Sarma’s mother tongue was Telugu but he worked in Karnataka and was awarded the Sangeeta Kalanidhi by Tamil Nadu, during a conference in the Madras Music Academy in 1974.
Sarma stood like a bridge between the literary worlds of Kannada and Telugu. It was the opinion of many that he was respected more in Karnataka than in Andhra Pradesh. He introduced the wonderful poetry of Kṛṣṇa-deva-rāya, Vemana, and Tyāgarāja to Kannadigas in the same way he had introduced Sarvajña’s tripadīs to the Telugu people. Sarma had translated one hundred and fifty verses from Āryāvalī [Nīti-dvi-ṣaṣṭikā] of Sundara-pāṇḍya. He translated the Nṛttaratnāvalī of Jāyasenāpati during his later years. He revised and brought out the publication of Saṅgīta-sampradāya-pradarśinī, an extraordinarily complex work, almost single-handedly, which would generally have taken the painstaking efforts of several individuals.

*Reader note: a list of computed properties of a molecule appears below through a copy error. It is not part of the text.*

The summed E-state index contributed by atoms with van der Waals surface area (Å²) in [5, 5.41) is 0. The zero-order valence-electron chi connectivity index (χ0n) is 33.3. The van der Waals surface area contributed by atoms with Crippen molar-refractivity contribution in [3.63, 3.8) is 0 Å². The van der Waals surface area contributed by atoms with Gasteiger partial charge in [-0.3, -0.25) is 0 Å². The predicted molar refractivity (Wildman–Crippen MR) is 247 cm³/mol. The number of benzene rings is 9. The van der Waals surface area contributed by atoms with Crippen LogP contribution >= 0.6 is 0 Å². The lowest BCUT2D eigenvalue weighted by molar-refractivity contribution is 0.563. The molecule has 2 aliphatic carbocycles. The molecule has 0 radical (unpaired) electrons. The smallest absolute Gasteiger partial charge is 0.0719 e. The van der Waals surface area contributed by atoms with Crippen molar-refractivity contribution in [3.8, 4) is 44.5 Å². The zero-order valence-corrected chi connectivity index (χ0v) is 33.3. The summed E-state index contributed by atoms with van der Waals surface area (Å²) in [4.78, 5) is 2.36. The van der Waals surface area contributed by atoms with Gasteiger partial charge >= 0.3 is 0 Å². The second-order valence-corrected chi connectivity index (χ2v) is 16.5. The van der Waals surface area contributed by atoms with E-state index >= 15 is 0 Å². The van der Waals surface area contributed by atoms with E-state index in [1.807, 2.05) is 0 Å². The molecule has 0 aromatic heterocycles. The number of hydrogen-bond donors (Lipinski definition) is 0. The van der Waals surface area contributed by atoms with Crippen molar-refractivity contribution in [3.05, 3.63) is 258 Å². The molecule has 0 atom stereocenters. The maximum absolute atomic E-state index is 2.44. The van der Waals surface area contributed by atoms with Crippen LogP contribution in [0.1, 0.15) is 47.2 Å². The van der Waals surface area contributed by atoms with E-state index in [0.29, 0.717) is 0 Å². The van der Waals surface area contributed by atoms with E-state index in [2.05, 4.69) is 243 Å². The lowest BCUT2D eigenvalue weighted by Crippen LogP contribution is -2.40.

Many well-known littérateurs opined that ‘Sarma’s writing would be considered ideal to denote the most beautiful prose.’
To be continued...
This English adaptation has been prepared from the following sources –
1. Ramaswamy, S R. Dīvaṭigègaḻu. Bangalore: Sahitya Sindhu Prakashana, 2012. pp. 122–55 (‘Rāḻḻapalli Anantakṛṣṇaśarmā’)
2. S R Ramaswamy’s Kannada lecture titled ‘Kannaḍa Tèlugu Bhāṣā Bèḻavaṇigègè Di. Rāḻḻapalli Anantakṛṣṇaśarmaru Sallisida Sevè’ on 11th July 2010 (Pāṇyam Rāmaśeṣaśāstrī 75 Endowment Lecture) at the Maisūru Mulakanāḍu Sabhā, Mysore.
Thanks to Śatāvadhāni Dr. R Ganesh for his review and for his help in the translation of all the verses that appear in this series.
Edited by Hari Ravikumar.
 ‘Sukṛti-mātra-bhojyaṃ mahiśūra-rājyam.’
 Deeply spiritual mendicant-poet who wrote didactic verses in Telugu; possibly flourished in seventeenth century CE.
 A poet who perhaps lived during 12th century CE.
 A poet who lived during 13th century CE.